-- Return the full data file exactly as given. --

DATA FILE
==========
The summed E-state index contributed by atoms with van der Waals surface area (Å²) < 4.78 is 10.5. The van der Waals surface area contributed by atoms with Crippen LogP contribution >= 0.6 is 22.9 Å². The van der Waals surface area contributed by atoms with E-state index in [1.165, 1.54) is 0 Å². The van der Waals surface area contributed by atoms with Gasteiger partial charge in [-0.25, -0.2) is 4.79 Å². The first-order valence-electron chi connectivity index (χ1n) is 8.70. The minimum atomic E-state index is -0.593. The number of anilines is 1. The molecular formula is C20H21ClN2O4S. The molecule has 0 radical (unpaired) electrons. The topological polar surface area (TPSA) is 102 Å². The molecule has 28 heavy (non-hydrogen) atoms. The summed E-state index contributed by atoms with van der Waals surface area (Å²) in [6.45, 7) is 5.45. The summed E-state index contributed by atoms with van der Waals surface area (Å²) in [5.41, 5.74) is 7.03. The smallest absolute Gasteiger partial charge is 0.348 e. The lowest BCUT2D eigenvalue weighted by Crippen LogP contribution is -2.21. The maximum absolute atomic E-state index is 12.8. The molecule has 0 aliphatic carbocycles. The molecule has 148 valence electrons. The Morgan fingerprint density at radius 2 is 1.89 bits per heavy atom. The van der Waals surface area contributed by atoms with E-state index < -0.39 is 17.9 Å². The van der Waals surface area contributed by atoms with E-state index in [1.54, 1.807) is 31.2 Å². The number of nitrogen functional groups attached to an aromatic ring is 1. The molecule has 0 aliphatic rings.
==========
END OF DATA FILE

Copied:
The summed E-state index contributed by atoms with van der Waals surface area (Å²) < 4.78 is 10.5. The van der Waals surface area contributed by atoms with Crippen LogP contribution >= 0.6 is 22.9 Å². The van der Waals surface area contributed by atoms with E-state index in [1.165, 1.54) is 0 Å². The van der Waals surface area contributed by atoms with Gasteiger partial charge in [-0.25, -0.2) is 4.79 Å². The first-order valence-electron chi connectivity index (χ1n) is 8.70. The minimum atomic E-state index is -0.593. The number of anilines is 1. The molecular formula is C20H21ClN2O4S. The molecule has 0 radical (unpaired) electrons. The topological polar surface area (TPSA) is 102 Å². The molecule has 28 heavy (non-hydrogen) atoms. The summed E-state index contributed by atoms with van der Waals surface area (Å²) in [6.45, 7) is 5.45. The summed E-state index contributed by atoms with van der Waals surface area (Å²) in [5.41, 5.74) is 7.03. The smallest absolute Gasteiger partial charge is 0.348 e. The lowest BCUT2D eigenvalue weighted by Crippen LogP contribution is -2.21. The maximum absolute atomic E-state index is 12.8. The molecule has 0 aliphatic carbocycles. The molecule has 148 valence electrons. The Morgan fingerprint density at radius 2 is 1.89 bits per heavy atom. The van der Waals surface area contributed by atoms with E-state index < -0.39 is 17.9 Å². The van der Waals surface area contributed by atoms with E-state index in [1.54, 1.807) is 31.2 Å². The number of nitrogen functional groups attached to an aromatic ring is 1. The molecule has 0 aliphatic rings.